Each year, thanks to the generosity of artist Marion Cilker, San Jose State University and the Santa Clara County Office of Education host two days of inspiration for both pre-service and in-service arts educators. KQED will be there to present a workshop about KQED Art School, and other presenters include SFMOMA, AXIS Dance, and TheaterWorks of Silicon Valley.
The November 2014 ballot contains an initiative to ban hydraulic fracturing for three counties in California. Hydraulic fracturing, otherwise known as “fracking,” is steeped in controversy, from the amount of water it uses to how and where that water is eventually disposed.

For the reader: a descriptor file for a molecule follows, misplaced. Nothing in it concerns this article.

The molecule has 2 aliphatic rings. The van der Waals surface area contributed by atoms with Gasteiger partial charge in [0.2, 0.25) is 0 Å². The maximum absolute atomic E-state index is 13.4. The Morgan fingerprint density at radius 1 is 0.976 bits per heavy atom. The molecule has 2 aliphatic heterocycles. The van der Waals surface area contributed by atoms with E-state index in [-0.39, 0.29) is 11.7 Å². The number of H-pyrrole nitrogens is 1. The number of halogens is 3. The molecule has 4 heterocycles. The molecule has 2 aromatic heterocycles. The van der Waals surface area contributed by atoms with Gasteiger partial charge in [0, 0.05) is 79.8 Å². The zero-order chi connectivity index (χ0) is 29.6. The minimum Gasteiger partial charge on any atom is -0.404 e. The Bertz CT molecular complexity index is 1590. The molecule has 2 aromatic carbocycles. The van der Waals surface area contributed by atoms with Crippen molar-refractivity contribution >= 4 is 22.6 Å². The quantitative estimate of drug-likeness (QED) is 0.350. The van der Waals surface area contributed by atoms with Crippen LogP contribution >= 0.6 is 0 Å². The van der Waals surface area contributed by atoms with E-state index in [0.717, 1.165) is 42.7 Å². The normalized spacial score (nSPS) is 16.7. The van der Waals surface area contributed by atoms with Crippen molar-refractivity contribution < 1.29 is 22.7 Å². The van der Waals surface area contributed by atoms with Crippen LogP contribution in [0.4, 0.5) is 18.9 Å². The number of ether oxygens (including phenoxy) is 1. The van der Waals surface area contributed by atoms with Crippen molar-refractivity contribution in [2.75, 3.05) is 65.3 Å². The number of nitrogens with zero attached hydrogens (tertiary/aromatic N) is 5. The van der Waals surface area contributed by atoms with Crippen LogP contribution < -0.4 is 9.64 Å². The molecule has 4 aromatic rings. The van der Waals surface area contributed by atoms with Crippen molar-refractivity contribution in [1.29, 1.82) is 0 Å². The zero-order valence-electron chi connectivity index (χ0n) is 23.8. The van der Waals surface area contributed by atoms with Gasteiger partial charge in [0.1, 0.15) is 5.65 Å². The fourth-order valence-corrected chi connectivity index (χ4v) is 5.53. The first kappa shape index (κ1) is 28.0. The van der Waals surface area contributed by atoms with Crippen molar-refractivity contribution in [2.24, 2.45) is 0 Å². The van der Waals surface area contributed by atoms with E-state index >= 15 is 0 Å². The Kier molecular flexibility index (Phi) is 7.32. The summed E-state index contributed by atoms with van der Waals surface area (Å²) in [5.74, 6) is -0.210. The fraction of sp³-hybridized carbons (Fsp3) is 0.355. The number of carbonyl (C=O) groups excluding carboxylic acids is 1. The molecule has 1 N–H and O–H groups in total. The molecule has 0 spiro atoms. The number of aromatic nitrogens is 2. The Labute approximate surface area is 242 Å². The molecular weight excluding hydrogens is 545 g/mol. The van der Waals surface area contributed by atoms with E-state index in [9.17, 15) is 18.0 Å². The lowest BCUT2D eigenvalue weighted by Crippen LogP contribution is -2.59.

Should water be free for everyone? In the past few weeks, students across the nation debated about whether or not water is a right or a commodity in our #DoNowWater post. We asked students, Should we consider water as a commodity, available only to those who can pay for it, or as a right, freely available to everyone to use (and to waste)?
Water is essential to our lives, but increased demands along with changes in weather and climate can put pressure on the availability of this resource. Should we consider water as a commodity, available to those who can pay for it, or as a right, freely available to everyone?